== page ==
Vocabulary Myths: Applying Second Language Research to Classroom Teaching

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University of Michigan Press, Mar 10, 2004 - Education - 185 pages
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In Vocabulary Myths, Keith S. Folse breaks down the teaching of second language vocabulary into eight commonly held myths. In debunking each myth, he introduces the myth with a story based on his 25 years of teaching experience (in the United States and abroad), continues with a presentation of what empirical research has shown on the topic, and finishes with a list of what teachers can do in their classrooms to facilitate true vocabulary acquisition.

The goal of Vocabulary Myths is to foster a paradigm shift that correctly views vocabulary as fundamental in any second language learning process and demonstrates that research supports this goal-that in fact there is a wealth of empirical evidence to support these views. In addition, an important theme is that teachers have overestimated how much vocabulary students really understand, and as a result, the so-called "comprehensible input" is neither comprehensible nor input.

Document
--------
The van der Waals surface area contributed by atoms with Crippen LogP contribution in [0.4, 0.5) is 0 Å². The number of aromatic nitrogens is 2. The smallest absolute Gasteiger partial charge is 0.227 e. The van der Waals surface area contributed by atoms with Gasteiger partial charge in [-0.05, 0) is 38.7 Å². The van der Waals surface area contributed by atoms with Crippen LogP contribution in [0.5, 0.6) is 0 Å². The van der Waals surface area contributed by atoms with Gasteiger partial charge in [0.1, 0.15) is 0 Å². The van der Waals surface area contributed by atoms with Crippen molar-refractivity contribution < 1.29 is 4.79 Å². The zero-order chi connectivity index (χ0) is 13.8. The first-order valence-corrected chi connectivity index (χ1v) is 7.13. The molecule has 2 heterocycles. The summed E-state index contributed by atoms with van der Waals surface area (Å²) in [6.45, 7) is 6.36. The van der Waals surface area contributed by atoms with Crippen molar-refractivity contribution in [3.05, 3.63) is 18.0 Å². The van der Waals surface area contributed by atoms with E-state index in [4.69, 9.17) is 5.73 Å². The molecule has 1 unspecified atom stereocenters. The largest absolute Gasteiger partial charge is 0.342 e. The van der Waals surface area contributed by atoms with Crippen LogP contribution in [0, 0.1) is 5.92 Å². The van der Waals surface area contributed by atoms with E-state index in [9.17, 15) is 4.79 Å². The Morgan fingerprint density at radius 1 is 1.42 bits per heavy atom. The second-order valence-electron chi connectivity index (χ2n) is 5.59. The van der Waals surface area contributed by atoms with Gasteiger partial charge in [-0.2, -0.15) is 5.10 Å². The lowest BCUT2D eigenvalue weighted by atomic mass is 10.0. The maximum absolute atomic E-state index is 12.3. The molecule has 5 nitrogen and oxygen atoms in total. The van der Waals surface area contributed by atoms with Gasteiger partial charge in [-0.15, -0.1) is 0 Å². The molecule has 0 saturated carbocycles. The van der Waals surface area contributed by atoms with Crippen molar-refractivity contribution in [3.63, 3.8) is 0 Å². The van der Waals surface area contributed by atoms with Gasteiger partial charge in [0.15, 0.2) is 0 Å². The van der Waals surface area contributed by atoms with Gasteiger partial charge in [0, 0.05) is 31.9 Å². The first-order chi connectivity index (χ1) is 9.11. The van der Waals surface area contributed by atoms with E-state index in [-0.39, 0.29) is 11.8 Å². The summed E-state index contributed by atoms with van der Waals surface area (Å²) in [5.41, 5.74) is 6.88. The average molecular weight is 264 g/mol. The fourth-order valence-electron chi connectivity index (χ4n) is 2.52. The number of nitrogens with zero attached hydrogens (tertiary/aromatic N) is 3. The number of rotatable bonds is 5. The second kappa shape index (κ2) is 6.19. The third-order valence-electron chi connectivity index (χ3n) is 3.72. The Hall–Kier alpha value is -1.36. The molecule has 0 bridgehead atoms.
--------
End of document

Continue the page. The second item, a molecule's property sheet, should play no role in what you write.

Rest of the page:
The second language vocabulary acquisition myths reexamined in this book are:
*In learning another language, vocabulary is not as important as grammar or other areas.
*Using word lists to learn L2 vocabulary is unproductive.
*Presenting new vocabulary in semantic sets facilitates learning.
*The use of translations to learn new vocabulary should be discouraged.
*Guessing words from context is an excellent strategy for learning L2 vocabulary.
*The best vocabulary learners make use of one or two really specific vocabulary learning strategies.
*The best dictionary for L2 learners is a monolingual dictionary.
*Teachers, textbooks, and curricula cover L2 vocabulary adequately.

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About the author (2004)

Keith S. Folse is Coordinator, TESOL Programs, University of Central Florida (Orlando).

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